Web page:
By the time this column is published, players in this year’s second major will have completed their first round. This is the 114th staging of what is normally golf’s toughest major – an event where a score of even-par usually wins.
This will be the third US Open played at Pinehurst’s No 2 Course, in Pinehurst, North Carolina. The Donald Ross designed course, opened in 1907, has also hosted the PGA Championship in 1936 and the Ryder Cup in 1951. Its two US Open Champions were Payne Stewart in 1999 and Michael Campbell in 2005.
Payne Stewart’s memorable reaction on sinking that putt in 1999 – caught in bronze and put on permanent display at Pinehurst No 2.
This event, the one major run by the US Golf Association, is its flagship tournament. In determining their host venues, the USGA issue guidelines to courses wishing to be considered for hosting rights. Those guidelines include the intention that the 72-hole winning score should be around par. Whilst course length has become increasingly important, it is far from the only consideration. Hosting venues will be told how narrow their fairways need be, how high and thick the two grades of rough, how difficult the pin placements and so on.
This can be challenging for green-keepers to get right, but on the whole it seems to work. This is the reason that many golf pundits claim the US Open is the toughest major to win. Whether the world’s toughest major is the US Open, or the Open championship at Carnoustie on a howling day, is neither here nor there. What cannot be disputed is that the winning scores in six of the last nine US Opens have been even-par or higher. No other major, particularly in the last decade, comes close in terms of average winning scores close to par.
This can lead to criticism. On the one hand I personally enjoy watching the best players in the world apply their craft, and then walk off the course saying something along the lines of, “I played well today. I shot par.”
On the other, one shot that can go missing at US Opens is the recovery shot. Imagine rough so thick that the only option is to hack the ball out with a sand wedge, some 30-odd yards back onto the fairway. Compare that shot to the one that can and does tempt the player to go for the green, where a great shot will be rewarded, but an average to poor one will be further penalised. The point is the former takes little skill, and is in effect a skill-equaliser. The latter separates the best from the others.
USGA Chief Executive, Mike Davis, who is hands-on with green-keepers in setting the course for the day’s play at US Opens, appears to be aware of this. Pinehurst will, apparently, do away with the penal rough normally associated with US Opens to encourage players to attempt recovery shots more than has been the case in the past. Good.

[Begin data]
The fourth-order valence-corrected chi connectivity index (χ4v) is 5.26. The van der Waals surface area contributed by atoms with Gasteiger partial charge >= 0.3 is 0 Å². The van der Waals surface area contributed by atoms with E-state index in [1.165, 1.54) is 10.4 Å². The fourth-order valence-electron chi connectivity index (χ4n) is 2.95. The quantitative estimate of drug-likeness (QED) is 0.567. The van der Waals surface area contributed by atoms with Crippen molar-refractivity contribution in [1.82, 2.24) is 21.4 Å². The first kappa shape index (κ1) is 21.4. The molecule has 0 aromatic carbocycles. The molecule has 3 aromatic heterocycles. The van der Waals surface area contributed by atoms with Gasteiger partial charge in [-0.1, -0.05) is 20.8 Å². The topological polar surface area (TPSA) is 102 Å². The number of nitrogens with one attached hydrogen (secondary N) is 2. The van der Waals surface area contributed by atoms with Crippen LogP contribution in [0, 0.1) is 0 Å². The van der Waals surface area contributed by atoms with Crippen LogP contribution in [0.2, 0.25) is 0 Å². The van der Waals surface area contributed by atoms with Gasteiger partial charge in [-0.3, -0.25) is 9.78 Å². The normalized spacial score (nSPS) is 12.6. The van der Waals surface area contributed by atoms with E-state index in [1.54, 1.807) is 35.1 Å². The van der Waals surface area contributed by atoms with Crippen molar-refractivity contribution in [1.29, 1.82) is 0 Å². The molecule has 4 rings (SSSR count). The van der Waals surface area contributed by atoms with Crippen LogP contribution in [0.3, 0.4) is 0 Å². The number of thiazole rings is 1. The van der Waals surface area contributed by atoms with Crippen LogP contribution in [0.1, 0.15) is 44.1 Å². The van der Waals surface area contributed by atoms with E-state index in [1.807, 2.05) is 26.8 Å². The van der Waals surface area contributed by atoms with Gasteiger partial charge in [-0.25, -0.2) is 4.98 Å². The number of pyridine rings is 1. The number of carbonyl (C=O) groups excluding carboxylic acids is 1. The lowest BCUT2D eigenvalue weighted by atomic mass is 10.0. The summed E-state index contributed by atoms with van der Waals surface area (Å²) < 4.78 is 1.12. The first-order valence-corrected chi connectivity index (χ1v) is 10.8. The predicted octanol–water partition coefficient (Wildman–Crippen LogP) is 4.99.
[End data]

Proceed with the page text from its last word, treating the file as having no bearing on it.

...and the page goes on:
About half of Pinehurst No 2 greens are shaped liked inverted saucers – they can repel balls. These greens have little or no rough to prevent balls from rolling off greens, down closely-mowed slopes, to finish some 30-odd yards away. Sort of like Pattaya’s Siam Old Course with domed greens. Players will need their scrambling game to be at its best.
Past champions expected in the field include: Justin Rose – England – 2013, Webb Simpson –United States – 2012, Rory McIlroy – Northern Ireland – 2011, Graeme McDowell – Northern Ireland – 2010, Lucas Glover – United States – 2009, Angel Cabrera – Argentina – 2007, Geoff Ogilvy – Australia – 2006, Retief Goosen – South Africa – 2001, 2004, Jim Furyk – United States – 2003, Ernie Els – South Africa – 1994, 1997.
Two past champions who retain exempt status (winners in past ten years), Tiger Woods and Michael Campbell, have pulled out due to lack of fitness.
My ten best bets, with odds courtesy of Paddy Power (as quoted on Friday 6 June) are:
- Rory McIlroy; signs are good, consistency returning – 10/1
- Adam Scott; with the swing he’s got, but that putter – 12/1
- Phil Mickelson; just this one left for a career grand slam – 16/1
- Matt Kuchar; is due a major. Top five scrambler on tour – 25/1
- Justin Rose; Forget missed cut at Memorial, his game is good – 25/1
- Luke Donald; consistent US Open performer. Form good – 28/1
- Jim Furyk; Grafter of all grafters. Leads Tour in scrambling – 33/1
- Steve Stricker; Likes US Open set-ups. Great putter, good odds – 50/1
- Billy Horschel; Rookie with great swing who did well last year – 100/1
- Angel Cabrera; The Man when it comes to touch. Past champion – 125/1
The sentimental favourite has to be Phil Mickelson. What a story that would be if the six-time runner-up could finally win a US Open, and in so doing complete a career grand slam.